Tip of the Week – How to Make a Horse Sweat

Initially when you talk about how to make a horse sweat it sounds much like leading a horse to water.  So I’ll make it clear: this simple protocol may or may not work for your horse but it has proven to work for many others. In the least, I hope it will provide direction in case you find your horse slipping into symptoms of anhidrosis.

This tip is not completely about anhidrosis because that is a tip in its own right.

However, if your horse exhibits continued instances of non-sweating a diagnosis of anhidrosis may be around the corner.  As with any abnormal body response early detection and treatment is key.

Anhidrosis is also known as the “non-sweating disease.”  In the early stages you may see horses panting heavily, even beyond cessation of work.  Visually there will be very little, patchy or no sweat as well as an elevated pulse and increased body temperature. If you witness these symptoms immediate veterinarian care is recommended.  Sweating is how the body cools itself.  Thus the initial protocol is to provide means of cooling the horse with a cool mist of water or sponging, fans, shade and exposure to a breeze/wind.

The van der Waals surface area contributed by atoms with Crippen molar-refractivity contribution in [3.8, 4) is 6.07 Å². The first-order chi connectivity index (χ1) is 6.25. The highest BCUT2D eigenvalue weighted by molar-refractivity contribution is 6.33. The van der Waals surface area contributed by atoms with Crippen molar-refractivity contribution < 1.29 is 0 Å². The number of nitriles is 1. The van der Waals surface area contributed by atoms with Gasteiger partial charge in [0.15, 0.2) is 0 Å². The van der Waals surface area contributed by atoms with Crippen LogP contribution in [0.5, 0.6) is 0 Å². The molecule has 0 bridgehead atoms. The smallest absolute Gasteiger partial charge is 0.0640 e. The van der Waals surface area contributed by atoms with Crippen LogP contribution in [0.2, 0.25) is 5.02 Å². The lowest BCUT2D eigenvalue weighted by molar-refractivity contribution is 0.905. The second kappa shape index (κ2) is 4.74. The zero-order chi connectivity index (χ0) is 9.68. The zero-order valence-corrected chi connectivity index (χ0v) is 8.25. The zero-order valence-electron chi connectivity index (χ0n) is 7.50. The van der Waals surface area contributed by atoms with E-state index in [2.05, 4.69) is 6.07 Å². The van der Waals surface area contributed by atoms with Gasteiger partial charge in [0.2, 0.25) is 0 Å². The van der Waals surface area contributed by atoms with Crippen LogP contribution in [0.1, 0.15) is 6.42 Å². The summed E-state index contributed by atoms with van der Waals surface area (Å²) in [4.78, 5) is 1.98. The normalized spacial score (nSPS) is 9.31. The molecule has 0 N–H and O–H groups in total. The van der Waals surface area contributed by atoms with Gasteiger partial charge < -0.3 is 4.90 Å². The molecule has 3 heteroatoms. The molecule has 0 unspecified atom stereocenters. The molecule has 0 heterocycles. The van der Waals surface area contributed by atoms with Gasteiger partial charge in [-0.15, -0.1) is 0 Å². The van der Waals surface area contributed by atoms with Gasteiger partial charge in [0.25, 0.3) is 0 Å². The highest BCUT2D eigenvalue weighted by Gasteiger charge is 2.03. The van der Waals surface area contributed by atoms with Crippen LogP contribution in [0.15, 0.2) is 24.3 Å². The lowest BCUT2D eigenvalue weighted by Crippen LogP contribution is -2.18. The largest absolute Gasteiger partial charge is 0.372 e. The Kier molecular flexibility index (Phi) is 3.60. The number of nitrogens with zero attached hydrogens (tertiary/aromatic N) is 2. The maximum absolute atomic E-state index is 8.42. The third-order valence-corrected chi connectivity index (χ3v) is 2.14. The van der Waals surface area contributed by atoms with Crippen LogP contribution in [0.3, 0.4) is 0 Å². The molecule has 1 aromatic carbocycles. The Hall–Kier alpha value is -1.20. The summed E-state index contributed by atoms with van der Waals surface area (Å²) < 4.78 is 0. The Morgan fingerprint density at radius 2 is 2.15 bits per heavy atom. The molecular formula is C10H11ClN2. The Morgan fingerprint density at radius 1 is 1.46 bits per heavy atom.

For preventative care balanced minerals, vitamins and electrolytes need to be incorporated into the diet.

Culprits that lead to anhidrosis are poor nutrient and imbalanced diets, poor quality and imbalanced water plus lack of hydration. If you have a horse that exhibits symptoms of anhidrosis support of a nutritionist would be beneficial.

Lastly, if you find yourself at a competition/ride with a horse that is not sweating appropriately we have discovered a simple protocol.  An electrolyte supplement mixed with a liquid digestive support product has worked wonders for getting the ball rolling again.  The continued use of this combination throughout the competition/ride and post work may get you through a serious situation until the horse’s diet and source of water may be evaluated.  There are products on the market that indicate they are supportive of horses with anhidrosis; however, we strongly suggest the diet and water be reviewed prior to their application.

This tip was brought to you by Kendra Helfter (www.abcplus.biz) and KAM Animal Services, home of KAM’s “Equine Learning Circle” FREE webinars, which take place monthly.  These webinars are an expansion of KAM’s weekly tips.  Go to www.kamanimalservices.com to sign up for the next webinar.

Be Sociable - Share!

Leave a Reply